In 1883 he purchased land for the site of the Anglo-Chinese College which he served as president from its opening in 1885 until his resignation in 1895 because of impaired health. He was instrumental in founding the McTyeire Home and School (McTyeire School for Girls, where the Soong sisters attended before they attended Wesleyan College) which opened in 1892 with Miss Laura Haygood, sister of his old friend and Emory classmate, Atticus Haygood, as its head. He also founded the Dongwu University (now Suzhou University) in Suzhou, and later integrated the Anglo-Chinese College into it as a result of Dongwu's lack of teachers and students. The missions of his church to Japan and Korea were influenced by the success of his educational work in Shanghai.
The list of Young's literary productions includes about 250 volumes of original and translated works, published under the auspices of the Methodist Society for the Diffusion of Christian and General Knowledge Among the Chinese (S.D.C.K.) in Shanghai. In Shanghai, Allen edited a Chinese tri-weekly periodical, North China Herald, 1860-1861. He founded and edited the monthly Wan Guo Gong Bao, or Review of the Times from 1868–1907, a paper "said...to have done more for reform than any other single agency in China."
The Review attracted a wide and influential Chinese readership throughout its thirty-nine year run. One of the ways in which the Review appealed to a broad, scholarly audience was through its discussion of current events and economics. During the First Sino-Japanese War period of 1894-1895, essay titles included: “International Intercourse, by a descendent of Confucius,” “How to Enrich a Nation, by Dr. Joseph Edkins,” “The Prime Benefits of Christianity, by the Rev. Timothy Richard,” and “On the Suppression of Doubt and the Acceptance of Christ, by Sung Yuh-kwei.” The articles attributed practical applications to the Christian faith and portrayed Christianity as a useful concept for the Chinese, one that Allen and his contributors intended to portray on an equal level to concepts such as market economics and international law. The Qing reformer Kang Youwei once said of the publication: "I owe my conversion to reform chiefly on the writings of two missionaries, the Rev. Timothy Richard and the Rev. Dr. Young J. Allen." Rev. Richard was Allen's colleague and a contributor to the Review.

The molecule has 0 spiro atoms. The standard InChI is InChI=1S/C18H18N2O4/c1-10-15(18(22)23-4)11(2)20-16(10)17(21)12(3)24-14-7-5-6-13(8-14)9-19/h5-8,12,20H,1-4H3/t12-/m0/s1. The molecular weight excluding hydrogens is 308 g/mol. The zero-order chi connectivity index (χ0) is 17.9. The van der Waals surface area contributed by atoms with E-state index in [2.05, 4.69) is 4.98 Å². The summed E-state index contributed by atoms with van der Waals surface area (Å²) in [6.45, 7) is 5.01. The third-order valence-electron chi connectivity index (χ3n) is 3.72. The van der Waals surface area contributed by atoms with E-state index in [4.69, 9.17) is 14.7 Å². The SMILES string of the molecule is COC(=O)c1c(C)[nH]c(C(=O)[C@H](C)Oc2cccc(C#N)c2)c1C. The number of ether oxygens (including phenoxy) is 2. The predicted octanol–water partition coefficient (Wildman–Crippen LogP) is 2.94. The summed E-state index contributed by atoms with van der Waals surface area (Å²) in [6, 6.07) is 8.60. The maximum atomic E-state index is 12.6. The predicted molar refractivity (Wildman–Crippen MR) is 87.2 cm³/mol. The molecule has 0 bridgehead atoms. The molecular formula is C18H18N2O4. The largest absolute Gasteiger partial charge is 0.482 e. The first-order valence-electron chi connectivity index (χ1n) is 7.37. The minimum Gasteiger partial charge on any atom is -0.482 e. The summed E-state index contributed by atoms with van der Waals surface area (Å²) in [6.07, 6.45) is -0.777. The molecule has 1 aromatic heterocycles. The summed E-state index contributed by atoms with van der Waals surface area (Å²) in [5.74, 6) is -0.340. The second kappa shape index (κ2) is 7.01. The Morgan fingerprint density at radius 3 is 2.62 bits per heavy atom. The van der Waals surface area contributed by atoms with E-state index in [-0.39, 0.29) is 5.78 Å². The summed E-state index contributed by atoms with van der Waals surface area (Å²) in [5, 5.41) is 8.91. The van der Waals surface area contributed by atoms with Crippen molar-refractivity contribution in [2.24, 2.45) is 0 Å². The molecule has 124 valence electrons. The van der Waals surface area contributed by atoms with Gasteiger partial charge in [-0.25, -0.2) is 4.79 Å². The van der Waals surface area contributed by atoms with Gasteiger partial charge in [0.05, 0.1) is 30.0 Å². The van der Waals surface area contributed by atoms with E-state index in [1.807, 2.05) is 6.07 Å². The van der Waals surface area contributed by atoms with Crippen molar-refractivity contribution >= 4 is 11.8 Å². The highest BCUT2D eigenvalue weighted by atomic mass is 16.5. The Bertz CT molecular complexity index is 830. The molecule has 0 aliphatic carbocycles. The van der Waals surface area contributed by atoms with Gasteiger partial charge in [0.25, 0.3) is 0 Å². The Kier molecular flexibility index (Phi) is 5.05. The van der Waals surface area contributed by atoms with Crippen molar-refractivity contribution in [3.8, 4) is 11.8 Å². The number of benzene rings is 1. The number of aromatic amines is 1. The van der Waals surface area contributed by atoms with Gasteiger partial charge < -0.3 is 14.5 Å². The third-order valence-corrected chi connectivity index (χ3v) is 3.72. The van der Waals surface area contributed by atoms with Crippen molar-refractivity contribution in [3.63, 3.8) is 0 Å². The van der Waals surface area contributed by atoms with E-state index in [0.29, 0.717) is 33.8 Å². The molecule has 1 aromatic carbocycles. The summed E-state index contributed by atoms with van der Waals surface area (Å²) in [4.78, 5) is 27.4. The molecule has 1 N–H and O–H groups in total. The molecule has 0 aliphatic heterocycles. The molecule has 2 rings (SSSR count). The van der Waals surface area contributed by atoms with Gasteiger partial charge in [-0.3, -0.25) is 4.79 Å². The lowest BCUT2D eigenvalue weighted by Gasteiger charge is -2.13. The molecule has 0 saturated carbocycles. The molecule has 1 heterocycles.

Publication of the Review ceased shortly after Allen’s death in Shanghai in 1907.
Source: Manuscript, Archives, and Rare Book Library of Emory University, Atlanta, GA, USA.
- Allen Memorial United Methodist Church, Emory at Oxford, Oxford, Georgia, USA, is a memorial to Dr. Young J. Allen.
- Allen-Lee Memorial United Methodist Church, Lone Oak, Georgia, USA is also a memorial to Dr. Young J. Allen.
After The Anglo-Chinese College was relocated to Suzhou, the college's remaining site was reorganized as Dongwu University Second High School. The school renamed one of the churches on campus as Y.J. Allen Memorial Church in English while using Jing Lin Tang, 景林堂 (literary translation: Admire Lin Church) as its Chinese name in 1907. In 1923, Y.J Allen Memorial Church was rebuilt across the street from the school location. T.V. Soong was the biggest donor to the project and was actively involved in the designing and constructing process of the project. The Soong family regularly visited the church. During Cultural Revelation, religious activities were stopped at the church. The church re-initiated its service in the 1980s changing its name to the homonym, Jing Ling Tang, 景灵堂.
Sources: Encyclopedia of Shanghai, Shanghai Lexicographical Publishing House
Old Photos of Shanghai, Shanghai People Fine Arts Publishing House
The Soong Sisters at www.wesleyancollege.edu
- Ray Castles Uttenhove, "Young J. Allen and Education for China, 1860-1907," Master's thesis, Georgia State University, 1972.
- Adrian Arthur Bennett, Missionary Journalist in China: Young J. Allen and his Magazines, 1860-1883, Athens, GA: University of Georgia Press: 1982.
- Warren Akin Candler,Young J. Allen, the man who seeded China
- Mildred Lewis Rutherford, The South in history and literature: a hand-book of southern authors, p. 775